Despite the ubiquitous nature of smartphones in much of Europe coupled with a digital payment system that is (in my opinion) superior to what is available in the United States, consumers in the Eurozone still use an awful lot more cash than one would expect.
ECB study shows most point-of-sale payments in the euro area are cash, but more people say they prefer to pay by card.
So are those crazy Europeans financial Luddites? After all, it is certainly much easier to pay for purchases with one’s fingerprint or a simple glance at one’s smartphone than to have to keep hitting the ATM and risk misplacing your cash.
For those of you who have spent significant time in the Eurozone, the answer to this riddle is probably intuitive. Hello VAT! The dreaded Value Added Tax is likely the culprit here. It is akin to a sales tax and in most Eurozone countries is well over 20%! How do you get around such a painful tax burden? Cash. In my second home of Italy, it is common practice to pay for dinner at a restaurant at which you are a frequent guest in cash, paying less in the process.
There is also in some parts of Europe greater concern with protecting privacy when it comes to where one spends and upon what. Nations that have lived under totalitarian dictatorships tend to be more wary of the consequences of having much of one’s live known to those in positions of power.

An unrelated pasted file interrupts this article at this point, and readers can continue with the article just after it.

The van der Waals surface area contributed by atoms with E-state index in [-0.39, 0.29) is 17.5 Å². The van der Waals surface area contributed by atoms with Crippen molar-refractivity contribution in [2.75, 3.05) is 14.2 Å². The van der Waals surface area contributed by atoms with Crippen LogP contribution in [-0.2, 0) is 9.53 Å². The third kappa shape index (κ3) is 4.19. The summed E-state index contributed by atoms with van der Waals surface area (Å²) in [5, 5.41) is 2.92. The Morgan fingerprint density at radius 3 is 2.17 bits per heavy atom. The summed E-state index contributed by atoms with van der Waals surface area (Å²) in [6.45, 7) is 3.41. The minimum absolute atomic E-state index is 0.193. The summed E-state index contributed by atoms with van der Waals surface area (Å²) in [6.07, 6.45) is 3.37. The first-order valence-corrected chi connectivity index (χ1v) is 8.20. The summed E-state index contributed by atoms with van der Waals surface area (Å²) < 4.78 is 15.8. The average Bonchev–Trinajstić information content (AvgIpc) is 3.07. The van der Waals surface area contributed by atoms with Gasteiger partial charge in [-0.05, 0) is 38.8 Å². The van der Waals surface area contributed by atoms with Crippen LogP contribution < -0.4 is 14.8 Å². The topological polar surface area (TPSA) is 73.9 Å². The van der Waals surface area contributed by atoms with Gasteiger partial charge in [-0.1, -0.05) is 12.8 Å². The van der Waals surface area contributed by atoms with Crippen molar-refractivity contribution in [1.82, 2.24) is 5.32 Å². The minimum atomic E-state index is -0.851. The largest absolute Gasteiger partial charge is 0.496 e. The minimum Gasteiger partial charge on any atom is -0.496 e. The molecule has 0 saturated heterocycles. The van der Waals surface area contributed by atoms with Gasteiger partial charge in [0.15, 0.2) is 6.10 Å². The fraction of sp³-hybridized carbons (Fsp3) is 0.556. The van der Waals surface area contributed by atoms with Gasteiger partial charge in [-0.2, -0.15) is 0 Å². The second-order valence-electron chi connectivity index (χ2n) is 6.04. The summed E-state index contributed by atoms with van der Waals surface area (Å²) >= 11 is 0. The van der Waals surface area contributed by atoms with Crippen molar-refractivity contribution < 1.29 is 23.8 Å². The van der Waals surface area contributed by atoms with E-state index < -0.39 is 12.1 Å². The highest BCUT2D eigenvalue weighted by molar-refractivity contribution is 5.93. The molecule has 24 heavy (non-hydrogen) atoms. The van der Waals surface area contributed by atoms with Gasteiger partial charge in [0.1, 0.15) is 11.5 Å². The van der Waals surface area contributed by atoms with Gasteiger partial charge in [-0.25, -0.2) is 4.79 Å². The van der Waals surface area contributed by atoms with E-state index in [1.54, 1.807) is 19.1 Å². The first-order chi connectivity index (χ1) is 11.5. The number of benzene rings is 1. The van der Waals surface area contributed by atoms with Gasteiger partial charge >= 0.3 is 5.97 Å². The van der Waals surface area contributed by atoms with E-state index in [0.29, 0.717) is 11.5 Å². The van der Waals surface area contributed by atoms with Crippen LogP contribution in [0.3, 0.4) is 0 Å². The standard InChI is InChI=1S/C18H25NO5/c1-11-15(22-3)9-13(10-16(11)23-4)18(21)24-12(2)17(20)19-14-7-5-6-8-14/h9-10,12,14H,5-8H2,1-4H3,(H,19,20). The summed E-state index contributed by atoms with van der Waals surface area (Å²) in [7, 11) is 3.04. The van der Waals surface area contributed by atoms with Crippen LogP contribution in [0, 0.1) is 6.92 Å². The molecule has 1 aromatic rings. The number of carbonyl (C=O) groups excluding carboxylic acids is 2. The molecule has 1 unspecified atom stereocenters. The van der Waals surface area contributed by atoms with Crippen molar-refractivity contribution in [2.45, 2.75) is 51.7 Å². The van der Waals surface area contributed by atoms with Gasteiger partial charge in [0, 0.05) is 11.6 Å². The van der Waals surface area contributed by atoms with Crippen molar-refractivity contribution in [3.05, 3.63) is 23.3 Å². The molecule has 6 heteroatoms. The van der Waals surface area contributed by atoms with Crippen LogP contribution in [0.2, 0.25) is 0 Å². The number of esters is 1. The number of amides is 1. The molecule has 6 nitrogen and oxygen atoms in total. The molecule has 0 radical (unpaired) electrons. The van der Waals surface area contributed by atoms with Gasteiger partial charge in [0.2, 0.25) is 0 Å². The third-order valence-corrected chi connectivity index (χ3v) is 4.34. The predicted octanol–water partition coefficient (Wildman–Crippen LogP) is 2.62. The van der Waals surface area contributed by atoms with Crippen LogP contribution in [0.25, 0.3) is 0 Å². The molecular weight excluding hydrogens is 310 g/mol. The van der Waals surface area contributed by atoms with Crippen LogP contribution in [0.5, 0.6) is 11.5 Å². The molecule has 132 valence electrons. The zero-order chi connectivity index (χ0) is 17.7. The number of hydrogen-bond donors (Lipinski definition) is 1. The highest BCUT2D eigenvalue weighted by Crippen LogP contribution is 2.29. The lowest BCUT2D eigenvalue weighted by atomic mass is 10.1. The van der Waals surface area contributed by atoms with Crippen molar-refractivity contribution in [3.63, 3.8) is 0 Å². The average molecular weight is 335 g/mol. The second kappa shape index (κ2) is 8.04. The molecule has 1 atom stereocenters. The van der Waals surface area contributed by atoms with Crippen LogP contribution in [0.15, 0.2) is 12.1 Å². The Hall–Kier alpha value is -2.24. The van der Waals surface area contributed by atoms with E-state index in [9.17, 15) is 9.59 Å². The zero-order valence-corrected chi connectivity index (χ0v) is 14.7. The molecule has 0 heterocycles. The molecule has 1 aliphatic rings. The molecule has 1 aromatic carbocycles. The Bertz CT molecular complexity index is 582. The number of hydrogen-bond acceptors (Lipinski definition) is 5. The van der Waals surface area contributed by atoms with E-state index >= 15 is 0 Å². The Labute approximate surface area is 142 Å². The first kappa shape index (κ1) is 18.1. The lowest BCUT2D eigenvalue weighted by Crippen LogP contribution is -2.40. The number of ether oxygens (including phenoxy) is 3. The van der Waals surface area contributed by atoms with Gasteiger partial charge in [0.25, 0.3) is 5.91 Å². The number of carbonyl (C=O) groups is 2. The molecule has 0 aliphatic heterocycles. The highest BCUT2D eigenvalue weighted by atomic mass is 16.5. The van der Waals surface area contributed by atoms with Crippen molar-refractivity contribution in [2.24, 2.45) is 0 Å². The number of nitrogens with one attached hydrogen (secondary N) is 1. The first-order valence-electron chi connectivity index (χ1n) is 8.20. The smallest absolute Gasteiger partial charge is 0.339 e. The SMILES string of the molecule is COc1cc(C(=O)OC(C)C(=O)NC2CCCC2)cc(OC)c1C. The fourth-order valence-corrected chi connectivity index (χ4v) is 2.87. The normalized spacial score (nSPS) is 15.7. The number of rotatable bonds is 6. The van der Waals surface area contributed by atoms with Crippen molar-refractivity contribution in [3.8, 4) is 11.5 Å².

While today cash is the workaround to high tax burdens, serving as a headwind to our Cashless Consumption investing theme. This is unlikely to remain the case for long as cryptocurrencies become increasingly mainstream. These solutions are able to provide the privacy of cash with the convenience of cashless payment systems and are even able to provide benefits far beyond what is possible with today’s payment systems.
Be sure to keep an eye out as we delve further into the possibilities and evolution of these new forms of currency and blockchain technology.